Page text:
Benzodiazepines and Dementia

Peter ForsterInsomnia Treatment

High use of benzodiazepines is not associated with an increased risk for dementia or Alzheimer’s disease according to a large prospective study published in the British Medical Journal.

Previous research had suggested that there might be a link and we all know that single doses of benzodiazepines impair cognition and memory so it made sense that there might be such a link. However conducting research like this is complicated because many early manifestations of dementia such as sleep disruption and agitation may be initially treated with benzodiazepines so it is important to control for risk factors.

A total of 4724 people were followed prospectively for 10 years or more and screened every two years for signs of cognitive impairment using the Cognitive Abilities Screening Instrument (CASI).

Minimal use of benzodiazepines, such as might occur when trying to treat insomnia or other early symptoms of dementia, was associated with a slightly higher risk of dementia than no use, but heavy use of benzodiazepines was not associated with an increased risk of dementia.

The authors of the study conclude, “These results do not support a causal association between benzodiazepine use and dementia.”

This study is the best designed study to date and is reassuring.

Of course dementia is not the only risk associated with use of benzodiazepines in an older population. There is no doubt that benzodiazepine use is associated with an increased risk of falls and fractures including hip fractures that can be fatal.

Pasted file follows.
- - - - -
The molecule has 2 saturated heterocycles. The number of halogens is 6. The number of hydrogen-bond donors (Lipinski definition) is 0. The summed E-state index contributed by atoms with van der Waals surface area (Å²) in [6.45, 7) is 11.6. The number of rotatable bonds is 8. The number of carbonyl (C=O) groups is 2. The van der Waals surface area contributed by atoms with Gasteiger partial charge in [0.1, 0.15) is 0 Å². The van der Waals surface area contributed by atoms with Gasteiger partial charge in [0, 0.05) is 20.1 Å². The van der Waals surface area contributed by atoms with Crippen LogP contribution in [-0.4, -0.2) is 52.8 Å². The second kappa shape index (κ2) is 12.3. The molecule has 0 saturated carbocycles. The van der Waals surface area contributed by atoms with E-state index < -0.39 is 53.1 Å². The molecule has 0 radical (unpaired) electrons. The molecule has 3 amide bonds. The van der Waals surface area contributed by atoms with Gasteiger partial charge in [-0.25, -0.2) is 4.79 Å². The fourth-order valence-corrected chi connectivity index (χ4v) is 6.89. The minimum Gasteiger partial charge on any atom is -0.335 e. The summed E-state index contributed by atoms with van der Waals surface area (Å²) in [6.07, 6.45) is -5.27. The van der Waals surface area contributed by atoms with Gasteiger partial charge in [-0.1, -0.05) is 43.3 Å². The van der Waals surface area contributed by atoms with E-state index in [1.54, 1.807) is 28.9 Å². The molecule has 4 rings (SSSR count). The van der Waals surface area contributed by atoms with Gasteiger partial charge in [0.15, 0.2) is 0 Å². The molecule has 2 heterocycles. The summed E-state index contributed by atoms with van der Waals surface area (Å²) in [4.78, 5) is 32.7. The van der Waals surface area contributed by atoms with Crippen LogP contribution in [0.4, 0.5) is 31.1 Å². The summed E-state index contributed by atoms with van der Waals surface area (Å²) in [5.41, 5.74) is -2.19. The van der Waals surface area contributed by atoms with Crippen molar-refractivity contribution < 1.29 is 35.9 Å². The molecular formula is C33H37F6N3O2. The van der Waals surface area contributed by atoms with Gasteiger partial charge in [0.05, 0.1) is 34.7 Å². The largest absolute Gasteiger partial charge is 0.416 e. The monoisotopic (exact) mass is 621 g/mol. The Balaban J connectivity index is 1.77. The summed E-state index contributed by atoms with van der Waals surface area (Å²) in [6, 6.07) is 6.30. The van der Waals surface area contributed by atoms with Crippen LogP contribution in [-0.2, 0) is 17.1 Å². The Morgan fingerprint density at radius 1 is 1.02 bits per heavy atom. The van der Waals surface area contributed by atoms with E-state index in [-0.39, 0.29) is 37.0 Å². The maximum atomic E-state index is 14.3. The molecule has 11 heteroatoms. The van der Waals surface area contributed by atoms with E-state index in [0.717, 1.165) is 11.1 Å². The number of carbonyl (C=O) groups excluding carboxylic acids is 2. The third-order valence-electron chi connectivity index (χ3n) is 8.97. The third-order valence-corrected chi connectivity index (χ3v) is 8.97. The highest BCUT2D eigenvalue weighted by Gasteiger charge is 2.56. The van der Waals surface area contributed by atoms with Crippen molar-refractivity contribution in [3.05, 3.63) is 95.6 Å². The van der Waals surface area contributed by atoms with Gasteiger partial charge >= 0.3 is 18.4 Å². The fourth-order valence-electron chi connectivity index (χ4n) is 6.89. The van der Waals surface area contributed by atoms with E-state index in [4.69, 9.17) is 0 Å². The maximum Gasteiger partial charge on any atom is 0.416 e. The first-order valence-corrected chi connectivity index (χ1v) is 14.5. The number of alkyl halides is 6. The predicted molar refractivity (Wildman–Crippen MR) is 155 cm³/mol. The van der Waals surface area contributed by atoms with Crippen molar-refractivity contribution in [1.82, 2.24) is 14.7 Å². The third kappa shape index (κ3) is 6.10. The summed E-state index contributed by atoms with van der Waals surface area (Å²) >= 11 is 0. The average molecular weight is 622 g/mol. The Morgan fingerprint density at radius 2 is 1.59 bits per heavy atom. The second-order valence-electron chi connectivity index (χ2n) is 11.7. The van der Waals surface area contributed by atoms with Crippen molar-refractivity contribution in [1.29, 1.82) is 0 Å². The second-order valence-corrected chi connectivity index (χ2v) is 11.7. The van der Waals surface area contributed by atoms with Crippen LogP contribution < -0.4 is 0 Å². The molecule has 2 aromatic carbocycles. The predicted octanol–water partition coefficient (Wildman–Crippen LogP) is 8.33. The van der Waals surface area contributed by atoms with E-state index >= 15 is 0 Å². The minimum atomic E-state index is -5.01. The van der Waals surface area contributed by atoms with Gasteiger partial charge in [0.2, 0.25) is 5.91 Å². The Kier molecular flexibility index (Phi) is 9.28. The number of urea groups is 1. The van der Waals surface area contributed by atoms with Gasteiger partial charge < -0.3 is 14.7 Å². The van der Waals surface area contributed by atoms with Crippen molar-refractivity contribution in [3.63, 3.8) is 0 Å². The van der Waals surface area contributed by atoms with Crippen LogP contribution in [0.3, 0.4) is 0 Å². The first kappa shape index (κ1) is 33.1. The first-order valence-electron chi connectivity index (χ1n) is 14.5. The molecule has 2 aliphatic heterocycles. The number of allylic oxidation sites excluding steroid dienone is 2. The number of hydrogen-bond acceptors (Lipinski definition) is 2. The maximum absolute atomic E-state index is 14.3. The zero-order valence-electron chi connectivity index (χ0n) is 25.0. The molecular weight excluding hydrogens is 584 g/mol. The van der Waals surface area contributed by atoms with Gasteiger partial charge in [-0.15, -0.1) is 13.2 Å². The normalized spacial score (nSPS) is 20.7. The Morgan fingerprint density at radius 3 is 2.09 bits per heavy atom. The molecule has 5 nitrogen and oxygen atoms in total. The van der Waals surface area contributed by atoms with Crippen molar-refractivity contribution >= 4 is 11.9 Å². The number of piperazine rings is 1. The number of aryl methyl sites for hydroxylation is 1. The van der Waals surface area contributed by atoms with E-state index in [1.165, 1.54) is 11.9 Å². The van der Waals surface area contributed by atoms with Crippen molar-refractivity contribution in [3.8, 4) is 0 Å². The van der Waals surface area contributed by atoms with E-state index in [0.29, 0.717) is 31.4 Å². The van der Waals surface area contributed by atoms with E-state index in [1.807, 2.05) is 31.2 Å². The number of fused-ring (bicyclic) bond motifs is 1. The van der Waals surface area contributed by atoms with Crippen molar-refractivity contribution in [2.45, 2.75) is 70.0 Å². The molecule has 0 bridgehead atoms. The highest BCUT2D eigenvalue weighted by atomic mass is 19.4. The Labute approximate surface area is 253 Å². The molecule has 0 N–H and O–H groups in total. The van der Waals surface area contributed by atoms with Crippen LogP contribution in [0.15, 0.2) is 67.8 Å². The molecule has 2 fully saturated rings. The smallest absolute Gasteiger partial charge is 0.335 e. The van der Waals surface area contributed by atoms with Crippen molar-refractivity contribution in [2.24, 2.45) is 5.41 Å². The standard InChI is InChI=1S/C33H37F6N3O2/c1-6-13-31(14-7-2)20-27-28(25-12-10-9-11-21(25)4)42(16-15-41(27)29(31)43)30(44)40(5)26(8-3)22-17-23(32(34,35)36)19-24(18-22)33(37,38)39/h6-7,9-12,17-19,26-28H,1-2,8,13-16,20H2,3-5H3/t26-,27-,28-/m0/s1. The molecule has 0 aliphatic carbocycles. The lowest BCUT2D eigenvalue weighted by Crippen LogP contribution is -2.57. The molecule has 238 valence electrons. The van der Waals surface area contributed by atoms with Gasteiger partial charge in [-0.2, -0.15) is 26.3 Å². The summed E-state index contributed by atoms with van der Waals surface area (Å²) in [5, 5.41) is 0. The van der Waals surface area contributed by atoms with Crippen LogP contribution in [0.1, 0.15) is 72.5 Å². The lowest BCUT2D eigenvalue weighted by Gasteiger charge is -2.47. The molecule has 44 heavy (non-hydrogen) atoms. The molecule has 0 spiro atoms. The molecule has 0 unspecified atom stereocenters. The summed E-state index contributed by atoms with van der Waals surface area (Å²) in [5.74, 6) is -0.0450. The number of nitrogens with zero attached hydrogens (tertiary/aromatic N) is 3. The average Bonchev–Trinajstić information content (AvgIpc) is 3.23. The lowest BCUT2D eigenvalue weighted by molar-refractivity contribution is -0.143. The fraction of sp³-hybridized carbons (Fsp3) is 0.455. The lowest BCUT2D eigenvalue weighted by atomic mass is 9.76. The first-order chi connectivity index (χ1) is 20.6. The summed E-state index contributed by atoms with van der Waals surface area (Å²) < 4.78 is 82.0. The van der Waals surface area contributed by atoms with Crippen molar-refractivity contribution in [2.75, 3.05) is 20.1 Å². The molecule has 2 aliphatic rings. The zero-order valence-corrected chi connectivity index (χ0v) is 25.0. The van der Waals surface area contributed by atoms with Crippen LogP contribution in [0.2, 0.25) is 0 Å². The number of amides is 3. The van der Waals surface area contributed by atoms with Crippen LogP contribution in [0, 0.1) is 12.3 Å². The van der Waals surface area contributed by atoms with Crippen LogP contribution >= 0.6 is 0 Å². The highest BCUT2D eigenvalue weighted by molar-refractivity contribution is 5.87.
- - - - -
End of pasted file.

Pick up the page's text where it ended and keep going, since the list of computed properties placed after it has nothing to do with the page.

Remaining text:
Overall, however, the results from this study are reassuring for those older patients with chronic anxiety or insomnia.

In a review of the study, Dr. Peter Roy-Byrne, Editor-in-Chief of NEJM Journal Watch Psychiatry, commented: “Most experts in both geriatrics and use of benzodiazepines never believed the previous poorly controlled study suggesting this relationship. At the same time, adverse effects from these medications are more common in older adults and clinicians need to work harder to provide alternatives, especially psychosocial treatments, for managing anxiety and insomnia in the aging population.”


Gray Shelly L, Dublin Sascha, Yu Onchee, Walker Rod, Anderson Melissa, Hubbard Rebecca A et al. Benzodiazepine use and risk of incident dementia or cognitive decline: prospective population based study BMJ 2016; 352 :i90

This reference is to an earlier study that suggested that there was a risk –

Billioti de Gage S et al. Benzodiazepine use and risk of Alzheimer’s disease: Case-control study. BMJ 2014 Sep 9; 349:g5205.